Portuguese in Brazil
Greetings and Partings
A normal greeting consists of two kisses on alternate cheeks (beginning with the other's right cheek). Three kisses can be given if the person one greets is unmarried - the third kiss being for luck. Depending on the region, it is appropriate to simultaneously shake the person's hand. When introduced to a stranger, one shakes hands and makes a kissing gesture to either side of the person's face without actually touching. This is also proper for a younger person greeting an older person. These gestures are often repeated when parting, particularly if the gathering has been small and intimate. In a larger or more informal situation, one can simply wave and say goodbye. In an office or a more formal situation, always offer a handshake and add the kissing gesture if it seems appropriate to the moment and the inclination of the other person.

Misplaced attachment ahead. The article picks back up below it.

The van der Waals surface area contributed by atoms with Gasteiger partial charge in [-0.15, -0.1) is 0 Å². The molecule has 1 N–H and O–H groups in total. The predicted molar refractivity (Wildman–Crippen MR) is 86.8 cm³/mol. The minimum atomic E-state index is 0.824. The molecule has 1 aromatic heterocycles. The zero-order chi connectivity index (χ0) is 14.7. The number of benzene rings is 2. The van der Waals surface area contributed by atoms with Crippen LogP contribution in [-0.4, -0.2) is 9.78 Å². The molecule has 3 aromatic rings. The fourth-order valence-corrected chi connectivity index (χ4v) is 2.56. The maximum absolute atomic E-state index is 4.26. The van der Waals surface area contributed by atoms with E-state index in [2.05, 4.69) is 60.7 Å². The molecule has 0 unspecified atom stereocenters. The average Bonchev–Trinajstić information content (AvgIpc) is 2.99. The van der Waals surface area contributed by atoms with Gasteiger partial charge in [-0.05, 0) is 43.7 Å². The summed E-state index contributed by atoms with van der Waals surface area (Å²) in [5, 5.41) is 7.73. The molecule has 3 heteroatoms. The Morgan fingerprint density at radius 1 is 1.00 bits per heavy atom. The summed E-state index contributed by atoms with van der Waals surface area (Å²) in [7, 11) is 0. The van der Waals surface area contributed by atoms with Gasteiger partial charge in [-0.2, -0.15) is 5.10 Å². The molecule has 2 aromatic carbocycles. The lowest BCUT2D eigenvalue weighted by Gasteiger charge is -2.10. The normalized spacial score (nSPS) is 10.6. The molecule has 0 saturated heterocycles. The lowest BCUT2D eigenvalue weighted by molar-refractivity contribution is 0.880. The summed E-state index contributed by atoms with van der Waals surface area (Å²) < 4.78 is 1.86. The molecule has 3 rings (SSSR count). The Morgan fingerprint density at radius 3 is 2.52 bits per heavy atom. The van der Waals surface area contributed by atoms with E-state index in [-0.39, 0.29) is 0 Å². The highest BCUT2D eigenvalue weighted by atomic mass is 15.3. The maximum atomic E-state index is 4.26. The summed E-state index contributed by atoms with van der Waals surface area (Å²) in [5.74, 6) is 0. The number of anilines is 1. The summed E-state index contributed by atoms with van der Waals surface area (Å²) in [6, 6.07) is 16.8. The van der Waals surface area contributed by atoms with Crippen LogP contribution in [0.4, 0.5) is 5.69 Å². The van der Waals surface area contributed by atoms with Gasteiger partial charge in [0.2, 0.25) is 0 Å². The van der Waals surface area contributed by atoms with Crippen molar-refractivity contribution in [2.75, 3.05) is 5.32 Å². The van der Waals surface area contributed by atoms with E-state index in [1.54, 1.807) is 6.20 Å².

In the course of a greeting, be sure to ask about the individual's whole family. This applies both to phone conversations and face-to-face greetings. At the end of the conversation, send regards to the other person's family. The same applies when entering an office or business if visits are frequent.
When arriving at someone's house, one should say the equivalent of "excuse me" at the door before entering.
"Greeting a Friend"Transcript document:
"Greeting a Very Close Friend"Transcript document:
"Greeting and Making Arrangements"Transcript document:
"An Informal Conversation Among Friends"Transcript document:
Click on the text to hear the spoken phrase.
(to get someone's attention, to go into someone's house, to leave the table)
(used if you bump into someone)
"May I come in?"
"May I come in?"
Até mais tarde